Athens: Greece’s main public sector union extended plans for nationwide strikes in response to a government austerity package that cuts wages and pensions.
The ADEDY union, which represents about half a million public sector employees, said it would stage a 48-hour walkout starting on Tuesday, instead of the one-day strike it had previously planned for Wednesday.
“We will continue and intensify our struggle,” the union vowed in a statement on Monday.
Prime Minister George Papandreou’s government unveiled a “pain-for-aid” deal with the EU and IMF on Sunday that relies primarily on cuts in the bloated public sector, which makes up a third of the workforce, to reduce a swollen budget deficit.
In exchange, Athens is to receive €110 billion in financial support over three years, a package designed to calm fears of a debt default and buy the country time to reinvent its uncompetitive and debt-ridden economy.
Greece has a history of violent protests and the government’s ability to implement its draconian programme depends heavily on how the public reacts to the new steps.
Greek President Karolos Papoulias warned Papandreou on Monday that his government would have trouble winning over the population unless pain for average workers was accompanied by a crackdown on corruption, which is estimated to have cost the economy $1 billion last year.
“I am certain the Greek people will respond positively, but they need to be convinced that justice will be done, that tax evasion will be wiped out,” Papoulias said. “There must be a crackdown on everyone who enriched himself at the expense of the Greek people.”
Several hundred rubbish collectors marched through central Athens on Monday behind a dozen garbage trucks, holding banners reading “hands off our salaries” and chanting “parliament is where the rubbish is.”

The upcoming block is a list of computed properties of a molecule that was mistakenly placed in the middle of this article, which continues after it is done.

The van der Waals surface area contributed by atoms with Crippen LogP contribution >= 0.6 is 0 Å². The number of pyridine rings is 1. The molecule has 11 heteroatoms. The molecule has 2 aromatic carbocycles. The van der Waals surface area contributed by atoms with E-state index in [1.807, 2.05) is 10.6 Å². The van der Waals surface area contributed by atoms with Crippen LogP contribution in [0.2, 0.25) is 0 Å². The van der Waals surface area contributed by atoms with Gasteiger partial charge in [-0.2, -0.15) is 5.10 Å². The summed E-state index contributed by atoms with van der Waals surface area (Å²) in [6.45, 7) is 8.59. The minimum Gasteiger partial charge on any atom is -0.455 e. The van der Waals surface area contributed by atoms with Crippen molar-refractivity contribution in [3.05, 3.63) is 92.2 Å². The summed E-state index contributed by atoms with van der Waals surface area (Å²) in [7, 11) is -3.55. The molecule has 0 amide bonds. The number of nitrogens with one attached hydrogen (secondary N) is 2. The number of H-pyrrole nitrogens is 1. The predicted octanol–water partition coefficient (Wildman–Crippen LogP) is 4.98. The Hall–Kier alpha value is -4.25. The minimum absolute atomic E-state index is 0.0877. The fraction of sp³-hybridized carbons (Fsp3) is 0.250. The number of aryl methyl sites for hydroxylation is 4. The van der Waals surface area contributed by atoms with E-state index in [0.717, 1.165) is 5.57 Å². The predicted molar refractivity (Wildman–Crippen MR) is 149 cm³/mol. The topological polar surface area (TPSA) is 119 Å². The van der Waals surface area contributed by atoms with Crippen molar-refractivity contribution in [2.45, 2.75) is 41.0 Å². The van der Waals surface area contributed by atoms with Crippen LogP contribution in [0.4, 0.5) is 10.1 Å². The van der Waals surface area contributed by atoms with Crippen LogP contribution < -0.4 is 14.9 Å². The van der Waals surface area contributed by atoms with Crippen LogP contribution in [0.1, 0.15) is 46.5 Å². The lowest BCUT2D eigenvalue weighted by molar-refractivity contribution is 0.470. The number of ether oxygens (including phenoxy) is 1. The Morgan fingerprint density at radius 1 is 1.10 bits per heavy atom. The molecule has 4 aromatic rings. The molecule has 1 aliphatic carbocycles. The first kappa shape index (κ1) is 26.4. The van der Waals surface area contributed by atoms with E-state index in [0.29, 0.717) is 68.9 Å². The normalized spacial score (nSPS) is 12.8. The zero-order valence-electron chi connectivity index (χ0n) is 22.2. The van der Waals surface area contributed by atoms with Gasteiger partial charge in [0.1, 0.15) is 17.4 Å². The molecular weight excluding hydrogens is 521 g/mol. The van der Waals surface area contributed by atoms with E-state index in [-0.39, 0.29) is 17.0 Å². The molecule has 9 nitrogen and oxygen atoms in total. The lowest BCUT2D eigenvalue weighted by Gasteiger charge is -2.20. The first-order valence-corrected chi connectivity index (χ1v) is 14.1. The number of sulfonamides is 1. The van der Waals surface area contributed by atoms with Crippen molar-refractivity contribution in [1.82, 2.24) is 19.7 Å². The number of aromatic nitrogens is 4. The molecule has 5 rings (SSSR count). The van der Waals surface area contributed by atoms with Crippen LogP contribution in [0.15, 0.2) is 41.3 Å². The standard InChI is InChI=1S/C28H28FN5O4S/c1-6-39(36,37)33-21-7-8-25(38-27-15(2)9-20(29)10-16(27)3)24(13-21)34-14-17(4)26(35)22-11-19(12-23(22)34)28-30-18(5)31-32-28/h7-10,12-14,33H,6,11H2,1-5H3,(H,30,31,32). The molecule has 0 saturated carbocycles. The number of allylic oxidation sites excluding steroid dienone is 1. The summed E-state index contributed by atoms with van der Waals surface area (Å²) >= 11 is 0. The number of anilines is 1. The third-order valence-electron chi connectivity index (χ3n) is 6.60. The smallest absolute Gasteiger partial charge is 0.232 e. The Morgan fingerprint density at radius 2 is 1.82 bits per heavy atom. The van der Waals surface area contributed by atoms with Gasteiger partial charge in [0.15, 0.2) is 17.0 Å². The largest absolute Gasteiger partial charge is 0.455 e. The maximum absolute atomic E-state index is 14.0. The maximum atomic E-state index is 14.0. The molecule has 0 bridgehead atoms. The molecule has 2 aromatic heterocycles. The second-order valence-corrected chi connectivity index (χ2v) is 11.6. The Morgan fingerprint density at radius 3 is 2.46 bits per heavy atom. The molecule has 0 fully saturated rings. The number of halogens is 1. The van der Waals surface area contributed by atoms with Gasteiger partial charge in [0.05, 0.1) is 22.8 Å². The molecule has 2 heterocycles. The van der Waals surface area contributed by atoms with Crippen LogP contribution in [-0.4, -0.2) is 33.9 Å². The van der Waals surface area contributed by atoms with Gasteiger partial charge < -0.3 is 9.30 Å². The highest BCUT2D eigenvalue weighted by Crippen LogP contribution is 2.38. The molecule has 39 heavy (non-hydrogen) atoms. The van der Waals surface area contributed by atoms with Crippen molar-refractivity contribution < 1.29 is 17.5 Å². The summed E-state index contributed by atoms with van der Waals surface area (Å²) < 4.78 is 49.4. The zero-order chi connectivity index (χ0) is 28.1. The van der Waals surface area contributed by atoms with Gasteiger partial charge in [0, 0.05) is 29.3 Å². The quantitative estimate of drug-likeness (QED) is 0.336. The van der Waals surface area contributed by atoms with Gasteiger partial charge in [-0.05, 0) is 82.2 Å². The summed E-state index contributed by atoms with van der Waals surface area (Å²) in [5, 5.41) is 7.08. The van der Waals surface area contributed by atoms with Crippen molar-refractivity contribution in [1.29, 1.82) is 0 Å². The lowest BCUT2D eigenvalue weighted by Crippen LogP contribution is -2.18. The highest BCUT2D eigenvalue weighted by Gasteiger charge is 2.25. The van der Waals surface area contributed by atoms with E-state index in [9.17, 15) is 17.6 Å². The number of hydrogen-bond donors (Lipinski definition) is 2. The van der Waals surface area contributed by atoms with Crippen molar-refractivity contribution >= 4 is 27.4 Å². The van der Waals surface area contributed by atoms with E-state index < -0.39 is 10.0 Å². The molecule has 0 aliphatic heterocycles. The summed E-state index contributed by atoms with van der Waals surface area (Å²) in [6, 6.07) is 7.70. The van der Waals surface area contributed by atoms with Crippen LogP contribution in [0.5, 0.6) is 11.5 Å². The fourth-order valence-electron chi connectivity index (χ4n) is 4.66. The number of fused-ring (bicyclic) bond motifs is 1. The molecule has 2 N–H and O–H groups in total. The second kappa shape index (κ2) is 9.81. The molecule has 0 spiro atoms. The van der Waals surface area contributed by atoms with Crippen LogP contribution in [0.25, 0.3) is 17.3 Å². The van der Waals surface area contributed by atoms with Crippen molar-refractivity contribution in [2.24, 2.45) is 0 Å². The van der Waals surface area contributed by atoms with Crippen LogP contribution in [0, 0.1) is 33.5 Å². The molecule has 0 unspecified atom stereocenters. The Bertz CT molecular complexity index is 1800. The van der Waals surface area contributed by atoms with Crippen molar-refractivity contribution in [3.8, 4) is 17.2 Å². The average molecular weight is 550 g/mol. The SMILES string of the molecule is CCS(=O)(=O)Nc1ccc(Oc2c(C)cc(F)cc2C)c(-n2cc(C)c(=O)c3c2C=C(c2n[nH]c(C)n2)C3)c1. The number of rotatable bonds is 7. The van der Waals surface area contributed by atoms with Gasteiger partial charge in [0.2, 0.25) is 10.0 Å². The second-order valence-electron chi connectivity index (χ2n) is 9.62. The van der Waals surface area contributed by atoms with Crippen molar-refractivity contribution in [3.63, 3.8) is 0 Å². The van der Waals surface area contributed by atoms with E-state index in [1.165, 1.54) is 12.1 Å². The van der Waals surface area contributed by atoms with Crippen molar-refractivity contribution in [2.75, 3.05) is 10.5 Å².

Therapy Worse Than Disease
Greek newspapers displayed a mix of resignation and outrage at the new steps, which aim to slash the budget deficit to 8.1% of gross domestic product (GDP) this year, from 13.6% in 2009.
Centre-right newspaper Eleftheros Typos said the government was telling Greeks that they must die in order to live, describing the economic medicine it was doling out as “more harmful than the disease”.
Centrist daily Ta Nea said the way of life to which Greeks have become accustomed had come to an end on Sunday. Centre-left Ethnos said the plans meant “asphyxiation” for the Greek people and a “violent modernisation” for the economy. There are precedents for the massive fiscal adjustment that Greece is undertaking, but economists say the country faces a more difficult challenge because of the weak state of its economy, which is expected to contract by 4.0% this year and 2.6% in 2011.
To avoid “reform fatigue” the government is frontloading its fiscal measures, meaning Greece faces what amounts to economic shock-therapy over the coming year.
That could put huge pressure on the banking sector, which is likely to see its non-performing loans rise substantially. As part of the government’s package with the EU and IMF, it plans to set up a special fund to recapitalise vulnerable banks.
Greek banking shares were trading 0.5% lower by mid-afternoon after opening higher on the rescue deal, and the main stock index was 1% lower.